Wednesday, 28 November 2012

The mother of all careers

Women and work. It has never been an easy coupling when you throw children into the mix. Those of us choosing to stay at home are now domestic chief executive officers, according to The Sunday Times

Women who handle the family finances, childcare, school schedules, interior design, etc, etc, are no longer content to be called a housewife. I can understand why - it has become a demeaning label. However, to clothe maternal duties in corporate-speak is perhaps a ploy to satisfy our own vanity, or to convince our menfolk that we fulfill a vital role. It smacks of insecurity.

Unlike our mothers, our generation has been brought up to expect and foster a career. I have just finished reading The Best of Everything by Rona Jaffe - the 1950s' answer to Sex and the City. What struck me was the tentative idea that women could actually choose a career over waiting for a marriage proposal. The main character Caroline Bender muses:

"It was good to be able to care so much about work. It must be something like the way men feel... except that men have to worry so much about the money. For her the thrill was in the competition and in the achievement."

Wednesday, 21 November 2012

Maasai dreams

It is not every day that you open your front door to find a Maasai teacher on your doorstep. About a month ago my friend Janine brought round a guest to meet me: Metui, a visiting teacher from Monduli in northern Tanzania. 
Maasai students at Eluwai Primary school, Tanzania
Metui's students at Eluwai Primary School   Credit: Josi Hollis

It was pouring with rain and Metui, tall and lean against the grey sky, stood wrapped in layers of colourful shuka cloth. He looked overwhelmed by our very British deluge. Juggling our umbrellas, we shook hands and set off to visit a local primary school.

Metui had come to the UK on a grant to learn about British teaching methods. His own school in Tanzania - the Eluwai Primary School - caters to 400 children with a staff of just seven teachers. He and his colleagues drew lots to come on a visit to the UK. Metui won.

So chance brought him to a wet schoolyard in Henley-on-Thames on a Thursday lunchtime. The school secretary showed us around, pointing out elaborate artwork by the children, lunch menus, a bank of computers and a science laboratory. An encounter with some of the children in the library finally broke through Metui's reserve. His eyes alight, he joked with them and answered their stream of questions.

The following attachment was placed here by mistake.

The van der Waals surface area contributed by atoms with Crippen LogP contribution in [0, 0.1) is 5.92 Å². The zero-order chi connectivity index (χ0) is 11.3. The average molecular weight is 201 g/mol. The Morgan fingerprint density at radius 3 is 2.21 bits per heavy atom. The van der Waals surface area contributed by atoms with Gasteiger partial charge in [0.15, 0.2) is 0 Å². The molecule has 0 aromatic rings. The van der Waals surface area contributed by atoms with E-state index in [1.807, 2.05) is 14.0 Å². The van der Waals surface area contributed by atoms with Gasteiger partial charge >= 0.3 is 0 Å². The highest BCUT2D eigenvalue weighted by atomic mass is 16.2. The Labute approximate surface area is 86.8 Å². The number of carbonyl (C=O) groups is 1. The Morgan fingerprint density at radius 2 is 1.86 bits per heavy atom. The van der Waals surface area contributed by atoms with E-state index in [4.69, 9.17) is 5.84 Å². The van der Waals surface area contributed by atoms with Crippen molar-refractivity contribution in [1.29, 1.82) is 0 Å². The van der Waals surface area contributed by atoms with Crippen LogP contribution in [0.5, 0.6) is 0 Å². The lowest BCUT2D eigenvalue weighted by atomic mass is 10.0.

Wednesday, 14 November 2012

Mummy grows up

Mummies become more confident

I have noticed a new phenomenon over the past few months: the emergence of a woman called Mummy. Everywhere you look online, there are mummies coming out of the closet.

I did a quick scan of my Twitter follows/ers - lots of the women describe themselves as a 'mum', 'mummy' or 'mom'. There is something significant about using the word mummy as opposed to mother - it implies (and publicises) a more intimate relation with your children.

Even those who don't choose to brand themselves as mummies employ descriptions such as 'bedtime-story reader' (again proof of maternal intimacy) or proudly list their children by name. 
In this age of information, Twitter asks us to define ourselves in a capsule and all of these woman see motherhood  - or mummyhood - as an important part of their public identity.

Wednesday, 7 November 2012

Perspectives on Bali

Bali: Gao Gajah
Gao Gajah: water for purifying yourself before entering the temple
 Back in the late 1970s, when my parents lived in Jakarta, we used to fly to Bali for a bit of R&R. Lush vegetation, clear seawater and hunting turtle eggs on the beach form some of my earliest memories. 

Last week I returned to Bali for the first time in over thirty years. What I found was far more complex and baffling than the childish idyll I had carried around for so long. Bali is an island of contrasts: bikinis versus traditional batik, tourist tat versus Hindu shrines, Seminyak's breeze blocks versus paddy fields and temples deep in the jungle. It seems I can only get a handle on the place by seeing it through a series of juxtapositions.

Bali: Ubud market
Ubud market: a warren of a place, built like a multistorey carpark
Coming from Singapore, with all its slick efficiency and cultivated greenery, my arrival in Denpasar was a culture shock. Just a walk outside our villa involved tripping over uneven paving, dodging motorbikes to cross the street and shrugging off cries to buy t-shirts, sarongs, DVDs and petrol stored in vodka bottles.